On September 26, 1988, Mr. Musgrave and local 2492-A grievance representative Deborah Morris met with Mr. Musgrave's supervisor to discuss complaints regarding Mr. Musgrave's job performance. On October 7, 1988, Mr. Musgrave was suspended for one day without pay for poor job performance. On October 11, 1988, Mr. Musgrave filed a grievance as to the one day suspension. A Step One grievance meeting occurred with Local 2492-A member Deborah Morris representing Mr. Musgrave. On November 1, 1988, the Director of the Department of Social Services issued a Step One denial of the grievance. Local 2492-A decided not to process Mr. Musgrave's suspension grievance to Step Two of the contractual grievance procedure.

On or about November 22, 1988, Mr. Musgrave advised the Director of the Department of Social Services of his intent to end employment. Prior to the end of Mr. Musgrave's employment on January 3, 1989, Phil Salamone of Council 40 and the Director of Department of Social Services Personnel Department, discussed with Mr. Musgrave the possible settlement of his suspension grievance. To settle the grievance, an offer to withdraw the discipline from Mr. Musgrave's file, make Mr. Musgrave whole for the suspension and give Mr. Musgrave a neutral generic letter of reference. Mr. Musgrave requested the settlement offer in writing. However, it would only be put in writing, if Mr. Musgrave said it was agreeable. No further settlement discussions took place.

The Commission dismissed Mr. Musgrave's complaints as to Marathon County, James Dalland, Brad Karger, AFSCME Council 40 and members of the judicial panel. However, the Commission did find that hostility played a role in AFSCME Local 2492-A Executive Board's decision to not further process Mr. Musgrave's reprimand and suspension grievance. The Commission ordered that AFSCME Local 2492-A, its officers and agents to immediately cease and desist from failing to fairly represent employees of Marathon County and that consistent with their obligations determine whether it will further process Mr. Musgrave's grievances.

SCOPE AND STANDARD OF REVIEW

The scope of this court's reviewing authority is governed by Section 257.57, Wisconsin Statutes. The standard of review for an administrative decision depends upon whether the issue presented involves questions of law or fact. A court is free to review a question of law ab initio when it is as competent as an agency to interpret the relevant law or when the material facts are undisputed (Dept. of Revenue v. Milwaukee Refining Corp., 80 Wis. 2d 44, 48); however, upon judicial review of an administrative decision due weight shall be accorded the experience, technical competence and specialized knowledge of the agency involved (Sec. 227.57(10), Wisc. Stats.). The agency's finding of fact must be affirmed if support by "substantial evidence in the record." (Hamilton v. DILHR, 94 Wis. 2d 61 1).

ISSUES

I conclude the issues in these cases to be:

1. Could the Commission reasonably conclude that there was sufficient substantial evidence to find that Marathon County, its agents and employees, did not retaliate against Musgrave because of his Union activities?

2. Could the Commission reasonably conclude that there was sufficient evidence to believe that bad faith and hostility was a motivating factor in AFSCME Local 2992-A and the Executive Committees' decision to not further process Mr. Musgrave's reprimand and suspension grievance?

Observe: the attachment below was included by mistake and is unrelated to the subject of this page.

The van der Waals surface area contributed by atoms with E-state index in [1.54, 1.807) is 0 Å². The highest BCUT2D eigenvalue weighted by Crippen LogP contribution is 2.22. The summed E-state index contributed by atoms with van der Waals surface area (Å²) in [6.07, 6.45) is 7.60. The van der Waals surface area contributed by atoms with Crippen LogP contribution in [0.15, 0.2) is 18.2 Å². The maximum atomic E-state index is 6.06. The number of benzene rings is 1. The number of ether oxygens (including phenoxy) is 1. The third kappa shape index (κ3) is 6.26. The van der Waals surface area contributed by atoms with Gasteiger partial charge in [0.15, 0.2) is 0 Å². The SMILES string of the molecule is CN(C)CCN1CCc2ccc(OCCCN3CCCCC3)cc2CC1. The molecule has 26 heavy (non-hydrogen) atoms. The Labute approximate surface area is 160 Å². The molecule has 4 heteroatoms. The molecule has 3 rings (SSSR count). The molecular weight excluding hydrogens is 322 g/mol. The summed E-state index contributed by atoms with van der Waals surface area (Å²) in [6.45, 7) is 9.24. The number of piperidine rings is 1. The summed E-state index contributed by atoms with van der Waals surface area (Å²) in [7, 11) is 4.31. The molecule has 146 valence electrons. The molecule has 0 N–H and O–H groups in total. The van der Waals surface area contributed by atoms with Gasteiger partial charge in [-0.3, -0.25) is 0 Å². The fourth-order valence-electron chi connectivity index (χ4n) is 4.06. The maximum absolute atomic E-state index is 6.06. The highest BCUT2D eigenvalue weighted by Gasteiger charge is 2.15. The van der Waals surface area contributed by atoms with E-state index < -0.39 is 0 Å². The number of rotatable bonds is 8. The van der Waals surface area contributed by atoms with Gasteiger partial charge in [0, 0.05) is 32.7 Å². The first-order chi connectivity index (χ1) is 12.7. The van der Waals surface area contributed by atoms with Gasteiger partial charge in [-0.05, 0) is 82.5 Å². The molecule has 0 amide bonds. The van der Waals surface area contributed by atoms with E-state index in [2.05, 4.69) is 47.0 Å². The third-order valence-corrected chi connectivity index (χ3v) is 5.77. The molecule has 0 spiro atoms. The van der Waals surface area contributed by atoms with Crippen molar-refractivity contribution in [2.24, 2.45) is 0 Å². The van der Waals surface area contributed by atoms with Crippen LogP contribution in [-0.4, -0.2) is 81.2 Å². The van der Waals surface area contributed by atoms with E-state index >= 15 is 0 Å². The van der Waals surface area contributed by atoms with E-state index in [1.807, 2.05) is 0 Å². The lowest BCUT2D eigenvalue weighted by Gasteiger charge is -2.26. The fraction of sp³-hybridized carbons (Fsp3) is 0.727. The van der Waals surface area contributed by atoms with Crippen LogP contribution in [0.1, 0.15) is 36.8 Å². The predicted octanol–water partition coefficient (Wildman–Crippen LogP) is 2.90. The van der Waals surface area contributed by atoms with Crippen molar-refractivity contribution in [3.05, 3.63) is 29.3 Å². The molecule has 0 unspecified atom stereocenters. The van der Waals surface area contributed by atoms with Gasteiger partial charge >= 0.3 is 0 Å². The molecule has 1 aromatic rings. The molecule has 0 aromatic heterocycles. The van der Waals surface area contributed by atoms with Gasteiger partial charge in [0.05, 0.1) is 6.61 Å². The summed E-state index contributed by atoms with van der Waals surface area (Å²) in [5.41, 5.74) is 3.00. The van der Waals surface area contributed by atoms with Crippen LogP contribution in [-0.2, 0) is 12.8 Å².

3. Were the Commission's legal conclusions based on a correct application of law?

I.

In this case Musgrave seeks review of the Commission's dismissal of his charges against Marathon County and its agents and employees.

For reasons hereinafter stated, I affirm that portion of the Commission's decision dismissing Musgrave's claims against those entities and individuals.

Mr. Musgrave alleges, inter alia, that both Marathon County Department of Social Services and Marathon County Department of Personnel violated the terms of the collective bargaining agreement and thereby violated the Municipal Employment Relations Act by failing to conduct a Step 1, Step 2, and Step 3 grievance meeting pursuant to the collective bargaining, agreement. See Petitioner's Complaint, p.3. Mr. Musgrave cites as support the 107 exhibits he entered as evidence in the September 19 and 20, 1989 hearing before the Commission's hearing examiner, Christopher Honeyman. See, Petitioner's Brief, p. 2. Mr. Musgrave alleges that the aforementioned exhibits, none of which were challenged by the respondents, illustrate that Marathon County retaliated against him by disciplining him due to his union activities. See, Hearing Examiner's Finding of Fact, Conclusions of Law and Order, p. 1.

Mr. Musgrave received a written reprimand on April 18, 1988, from his employer for allegedly threatening a co-worker. See, WERC, Modified Finding of Fact 7, p.2. Mr. Musgrave subsequently grieved the reprimand. Id. On or about September 15, 1988, Mr. Musgrave received a memo from his supervisor, Linda Duerkop, directing Mr. Musgrave to attend a September 26, 1988 meeting "... to discuss complaints regarding [his] job performance." See, WERC, Modified Finding of Fact 1, p. 11. Following this meeting, Mr. Musgrave received a letter from Ms. Duerkop outlining specific complaints regarding Mr. Musgrave's job performance. Id. This letter gave Mr. Musgrave the opportunity to respond, which he did by memorandum dated October 3, 1988. Id. p. 12.

However, during, this time period, Mr. Musgrave filed a complaint with the Wisconsin Employment Relations Commission on September 26, 1988, complaining against Local 2492-A and Marathon County's handling of his reprimand grievance of April 18, 1988. Id. p. 14. On October 3, 1988, Marathon County received a copy of Mr. Musgrave's complaint. Id. On October 7, 1988, Mr. Musgrave received a memorandum from Ms. Duerkop, his supervisor, suspending him for one day for poor work performance. Id. It is Mr. Musgrave's contention that his suspension was issued in retaliation of the filing of his compliant with the Commission. See, Petitioner's Brief, p.3.